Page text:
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Two Stories of Change: Corporations Accelerating Renewables and Climate Commitments

Two recent stories – one in The New York Times and the other on National Public Radio – and the newly-updated Power Forward 3.0 report echo the same message: Corporate America is accelerating its efforts to add renewables and lower its carbon emissions despite the Trump administration’s attempts to roll back environmental protections. As of this writing:

  • 48 percent of Fortune 500 companies have climate and clean energy goals.
  • 90 companies are participating in the RE100, committing to secure 100 percent of their global electricity from renewables. Several RE100 companies are active Altenex clients.
  • 210 companies – including 10 of the Fortune 500 – have set or have committed to set emissions reduction targets through the Science Based Targets initiative, and 72 additional Fortune 500 companies have reported to CDP and/or the Science Based Targets initiative that they intend to set such a target within two years.

These commitments and the implementation activities that serve them are changing the U.S. electricity generation landscape. The Federal Energy Regulatory Commission (FERC) found that in 2016 renewable energy sources – biomass, waste heat, solar and wind power – comprised over 60 percent of the 26 gigawatts of new power generating capacity added throughout the U.S.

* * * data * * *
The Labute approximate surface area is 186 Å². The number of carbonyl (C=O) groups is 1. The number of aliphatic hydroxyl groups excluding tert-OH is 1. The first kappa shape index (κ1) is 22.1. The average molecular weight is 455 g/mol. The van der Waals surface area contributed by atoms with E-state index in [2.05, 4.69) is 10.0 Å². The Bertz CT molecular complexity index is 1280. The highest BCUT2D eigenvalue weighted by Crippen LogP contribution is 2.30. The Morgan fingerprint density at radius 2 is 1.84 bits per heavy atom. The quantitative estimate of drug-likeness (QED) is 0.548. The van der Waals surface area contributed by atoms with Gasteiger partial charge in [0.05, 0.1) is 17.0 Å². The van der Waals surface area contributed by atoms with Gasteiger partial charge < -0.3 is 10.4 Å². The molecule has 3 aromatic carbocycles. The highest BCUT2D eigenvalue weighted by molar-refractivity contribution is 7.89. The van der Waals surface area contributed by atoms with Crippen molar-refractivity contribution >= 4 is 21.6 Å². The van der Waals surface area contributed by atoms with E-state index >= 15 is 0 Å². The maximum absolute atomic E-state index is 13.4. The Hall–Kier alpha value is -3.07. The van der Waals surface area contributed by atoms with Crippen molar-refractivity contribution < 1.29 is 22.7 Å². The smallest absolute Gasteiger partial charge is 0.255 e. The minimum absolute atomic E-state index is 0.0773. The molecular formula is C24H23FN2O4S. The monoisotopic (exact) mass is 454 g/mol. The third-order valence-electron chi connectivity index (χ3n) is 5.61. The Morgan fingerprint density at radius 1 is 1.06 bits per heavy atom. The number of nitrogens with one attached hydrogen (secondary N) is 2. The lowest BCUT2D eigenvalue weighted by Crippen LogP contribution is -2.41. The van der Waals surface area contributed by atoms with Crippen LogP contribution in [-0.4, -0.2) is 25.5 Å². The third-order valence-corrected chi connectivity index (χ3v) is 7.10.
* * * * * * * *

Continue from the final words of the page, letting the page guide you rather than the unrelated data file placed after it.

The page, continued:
As corporate renewables interest continues to grow, the market will need to innovate new solutions to better meet companies’ requirements around contract length, offtake size, and more. Altenex specifically designed its new PowerBloks™ Power Purchase Agreement (PPA), which offers energy users renewable energy in 10-year, 10-megawatt (MW) contracts. PowerBloks expands the number of U.S. organizations that can manage costs and risks via renewable energy.

I like what Carl Pope, former chairman of The Sierra Club, said in the NPR story. He and former New York Mayor Michael Bloomberg were interviewed and are co-authors of the new book, Climate of Hope.

“The reality is market forces, popular demand, [and] public sentiment are driving the United States towards a climate-friendly economic future and a more prosperous economic future. And there really isn’t anything that a presidential administration can do to reverse that fact.”

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